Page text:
Most people can’t help but feel that food grown and raised on a small farm is a lower risk.
Eggs, lettuce, peanuts, spinach. It seems as if every time we turn around there is another outbreak of a scary foodborne illness. This summer’s huge egg recall was the latest reminder that we do battle against dangerous pathogens like E. coli and salmonella in our kitchens every day.
That battle can be expensive. After a recall makes headlines, it is not unusual for consumers to flock to higher-priced organic and locally grown meats, poultry, eggs and produce that can cost two or three times as much as conventional food. And expensive antibacterial soaps and washes, cutting boards and meat thermometers are promoted as tools of the trade for a germ-free kitchen.
Kathleen McCleary of Falls Church, Va., revamped her shopping and cooking routines after she became ill with E. coli that she and her doctors thought she got from bagged lettuce. The 50-year-old novelist described her new routine: “I buy almost all my meat and produce from the local farmers’ market, I cook everything thoroughly, my cutting board is clearly labeled on either side for meats and vegetables and I keep a little hydrogen peroxide on my sink to wash down surfaces where any dangerous germs could lurk.”
Ms. McCleary estimates that her grocery bill is 20 to 30 percent higher than it used to be. “I’m still a careful shopper and watch my budget, but the extra expense is worth it to me,” she said. “I just never want to get that sick again, and I never want to put my kids at risk.”
There is good reason to be scared into action. Every year, 76 million cases of foodborne illness occur, leading to about 300,000 hospitalizations and 5,000 deaths. Young children, pregnant women, the elderly and anyone with a compromised immune system are most at risk for getting a severe or life-threatening case of food poisoning, but anyone can get hit hard. Survivors of serious cases can have long-lasting health issues like kidney problems.
As more outbreaks occur, the costs to society are skyrocketing. As of this year, the nation spent an estimated $152 billion annually on medical and lost productivity costs because of illnesses from tainted food, according to a recent study by the Produce Safety Project at Georgetown University. And that doesn’t begin to count the millions of dollars companies spend each year on recalls.
Some relief may come from Congress this fall, when the Senate is expected to take up a bill that passed the House in July. The new legislation would require food companies to adopt stricter standards and undergo more frequent inspections. The bill would also give the government the authority to order recalls of tainted food.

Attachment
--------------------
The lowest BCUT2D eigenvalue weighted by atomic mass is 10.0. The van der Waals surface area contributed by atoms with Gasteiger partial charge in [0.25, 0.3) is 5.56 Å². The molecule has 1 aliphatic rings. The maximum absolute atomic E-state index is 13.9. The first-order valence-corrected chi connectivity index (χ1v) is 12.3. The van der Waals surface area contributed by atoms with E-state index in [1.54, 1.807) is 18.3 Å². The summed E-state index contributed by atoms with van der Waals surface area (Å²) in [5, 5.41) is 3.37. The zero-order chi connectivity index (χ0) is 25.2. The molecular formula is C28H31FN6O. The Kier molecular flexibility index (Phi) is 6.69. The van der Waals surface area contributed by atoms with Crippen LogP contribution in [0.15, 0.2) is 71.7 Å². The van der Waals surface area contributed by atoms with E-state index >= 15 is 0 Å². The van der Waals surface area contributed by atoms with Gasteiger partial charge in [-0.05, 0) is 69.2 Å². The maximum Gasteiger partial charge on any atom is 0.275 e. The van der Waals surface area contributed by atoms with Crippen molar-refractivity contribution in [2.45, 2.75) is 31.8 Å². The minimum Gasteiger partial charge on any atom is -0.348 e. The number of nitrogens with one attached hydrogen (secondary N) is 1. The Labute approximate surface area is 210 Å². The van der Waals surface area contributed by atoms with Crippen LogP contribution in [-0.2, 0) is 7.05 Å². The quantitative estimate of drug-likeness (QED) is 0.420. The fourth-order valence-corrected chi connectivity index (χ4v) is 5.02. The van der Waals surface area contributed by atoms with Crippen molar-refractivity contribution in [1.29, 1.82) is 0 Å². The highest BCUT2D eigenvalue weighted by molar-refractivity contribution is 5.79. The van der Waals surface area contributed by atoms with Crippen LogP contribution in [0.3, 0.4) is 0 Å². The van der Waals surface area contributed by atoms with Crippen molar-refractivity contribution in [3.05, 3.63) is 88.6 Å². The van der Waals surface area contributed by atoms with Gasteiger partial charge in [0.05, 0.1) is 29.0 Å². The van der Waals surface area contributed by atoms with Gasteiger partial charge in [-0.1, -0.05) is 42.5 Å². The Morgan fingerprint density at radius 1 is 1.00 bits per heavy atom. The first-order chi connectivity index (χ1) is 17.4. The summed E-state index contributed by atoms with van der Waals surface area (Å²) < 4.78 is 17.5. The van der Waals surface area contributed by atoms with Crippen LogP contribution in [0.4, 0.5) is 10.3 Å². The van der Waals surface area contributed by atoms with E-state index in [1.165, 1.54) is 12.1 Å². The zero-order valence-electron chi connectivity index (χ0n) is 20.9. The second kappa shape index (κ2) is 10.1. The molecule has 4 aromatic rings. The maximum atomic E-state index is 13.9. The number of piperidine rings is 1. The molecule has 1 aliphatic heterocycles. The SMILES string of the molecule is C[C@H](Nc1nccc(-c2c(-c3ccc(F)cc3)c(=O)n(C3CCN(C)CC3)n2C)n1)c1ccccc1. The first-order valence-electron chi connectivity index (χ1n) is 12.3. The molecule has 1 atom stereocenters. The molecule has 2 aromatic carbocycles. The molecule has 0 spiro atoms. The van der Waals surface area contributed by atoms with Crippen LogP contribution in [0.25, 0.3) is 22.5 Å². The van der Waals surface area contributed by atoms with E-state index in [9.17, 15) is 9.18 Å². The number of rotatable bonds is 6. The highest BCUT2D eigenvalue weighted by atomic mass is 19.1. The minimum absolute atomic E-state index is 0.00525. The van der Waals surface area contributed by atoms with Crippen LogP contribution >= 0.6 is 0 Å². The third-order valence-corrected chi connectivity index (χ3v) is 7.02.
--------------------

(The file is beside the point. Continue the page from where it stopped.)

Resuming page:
“This is a good bill because it changes the Food and Drug Administration’s whole approach. The F.D.A. can be more preventive to better ensure the food that arrives in our kitchens is safe to begin with,” said Christopher A. Waldrop, director of the Food Policy Institute at the Consumer Federation of America, an advocacy group.
Until that time, safe food buying, handling and preparation is the best defense — and some juggling may be needed to avoid breaking the budget. Here, food safety experts offer advice on the most important, but still cost-conscious, ways to germ-proof your kitchen.
USE PASTEURIZED EGGS If you are not willing to give up soft-boiled eggs or unbaked cookie dough, or you are using a recipe that calls for raw or partly cooked eggs, “pasteurized eggs are the easiest way to deal with the risk” said Dr. Michael Doyle with the Center for Food Safety at the University of Georgia. Pasteurized eggs are heated in the shell to kill harmful bacteria and viruses but still taste and look like regular eggs. They are sold in most grocery stores and come with a red “P” stamped on the carton or on the eggs themselves.
PREPARE FOR STICKER SHOCK Pasteurized eggs can cost almost $5 a dozen, compared with about $4 for organic eggs and $3 for regular. You can soften the budget blow by using pasteurized eggs only when the eggs will be raw or partly cooked in the finished dish, like classic Caesar salad, especially since eggs keep in the refrigerator for three to five weeks.